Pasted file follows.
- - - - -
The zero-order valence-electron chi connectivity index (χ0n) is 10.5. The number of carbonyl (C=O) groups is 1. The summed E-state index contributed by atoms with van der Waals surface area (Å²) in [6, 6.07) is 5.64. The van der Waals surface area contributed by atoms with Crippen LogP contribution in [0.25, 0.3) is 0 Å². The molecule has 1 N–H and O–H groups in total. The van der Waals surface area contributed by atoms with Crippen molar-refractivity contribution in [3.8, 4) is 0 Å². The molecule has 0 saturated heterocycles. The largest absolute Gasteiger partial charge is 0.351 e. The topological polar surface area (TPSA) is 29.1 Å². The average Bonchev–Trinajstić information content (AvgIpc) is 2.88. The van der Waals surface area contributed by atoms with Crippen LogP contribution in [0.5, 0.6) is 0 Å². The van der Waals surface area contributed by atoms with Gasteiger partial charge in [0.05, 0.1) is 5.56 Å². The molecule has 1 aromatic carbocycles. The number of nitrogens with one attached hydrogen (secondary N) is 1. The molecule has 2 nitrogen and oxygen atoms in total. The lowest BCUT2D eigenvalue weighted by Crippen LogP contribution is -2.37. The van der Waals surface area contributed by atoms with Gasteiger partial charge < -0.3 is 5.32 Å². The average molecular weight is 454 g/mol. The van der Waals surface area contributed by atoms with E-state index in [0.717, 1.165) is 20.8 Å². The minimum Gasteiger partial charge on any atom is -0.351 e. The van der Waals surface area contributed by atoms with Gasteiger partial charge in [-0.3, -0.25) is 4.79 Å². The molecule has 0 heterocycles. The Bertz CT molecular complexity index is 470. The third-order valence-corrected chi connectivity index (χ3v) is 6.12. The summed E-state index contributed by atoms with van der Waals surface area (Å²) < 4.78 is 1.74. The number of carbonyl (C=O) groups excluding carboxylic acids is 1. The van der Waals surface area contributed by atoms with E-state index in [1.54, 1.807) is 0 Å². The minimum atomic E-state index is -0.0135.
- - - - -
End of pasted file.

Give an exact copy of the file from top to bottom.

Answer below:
The zero-order valence-electron chi connectivity index (χ0n) is 10.5. The number of carbonyl (C=O) groups is 1. The summed E-state index contributed by atoms with van der Waals surface area (Å²) in [6, 6.07) is 5.64. The van der Waals surface area contributed by atoms with Crippen LogP contribution in [0.25, 0.3) is 0 Å². The molecule has 1 N–H and O–H groups in total. The van der Waals surface area contributed by atoms with Crippen molar-refractivity contribution in [3.8, 4) is 0 Å². The molecule has 0 saturated heterocycles. The largest absolute Gasteiger partial charge is 0.351 e. The topological polar surface area (TPSA) is 29.1 Å². The average Bonchev–Trinajstić information content (AvgIpc) is 2.88. The van der Waals surface area contributed by atoms with Crippen LogP contribution in [0.5, 0.6) is 0 Å². The van der Waals surface area contributed by atoms with Gasteiger partial charge in [0.05, 0.1) is 5.56 Å². The molecule has 1 aromatic carbocycles. The number of nitrogens with one attached hydrogen (secondary N) is 1. The molecule has 2 nitrogen and oxygen atoms in total. The lowest BCUT2D eigenvalue weighted by Crippen LogP contribution is -2.37. The van der Waals surface area contributed by atoms with Gasteiger partial charge < -0.3 is 5.32 Å². The average molecular weight is 454 g/mol. The van der Waals surface area contributed by atoms with E-state index in [0.717, 1.165) is 20.8 Å². The minimum Gasteiger partial charge on any atom is -0.351 e. The van der Waals surface area contributed by atoms with Gasteiger partial charge in [-0.3, -0.25) is 4.79 Å². The molecule has 0 heterocycles. The Bertz CT molecular complexity index is 470. The third-order valence-corrected chi connectivity index (χ3v) is 6.12. The summed E-state index contributed by atoms with van der Waals surface area (Å²) < 4.78 is 1.74. The number of carbonyl (C=O) groups excluding carboxylic acids is 1. The van der Waals surface area contributed by atoms with E-state index in [1.54, 1.807) is 0 Å². The minimum atomic E-state index is -0.0135.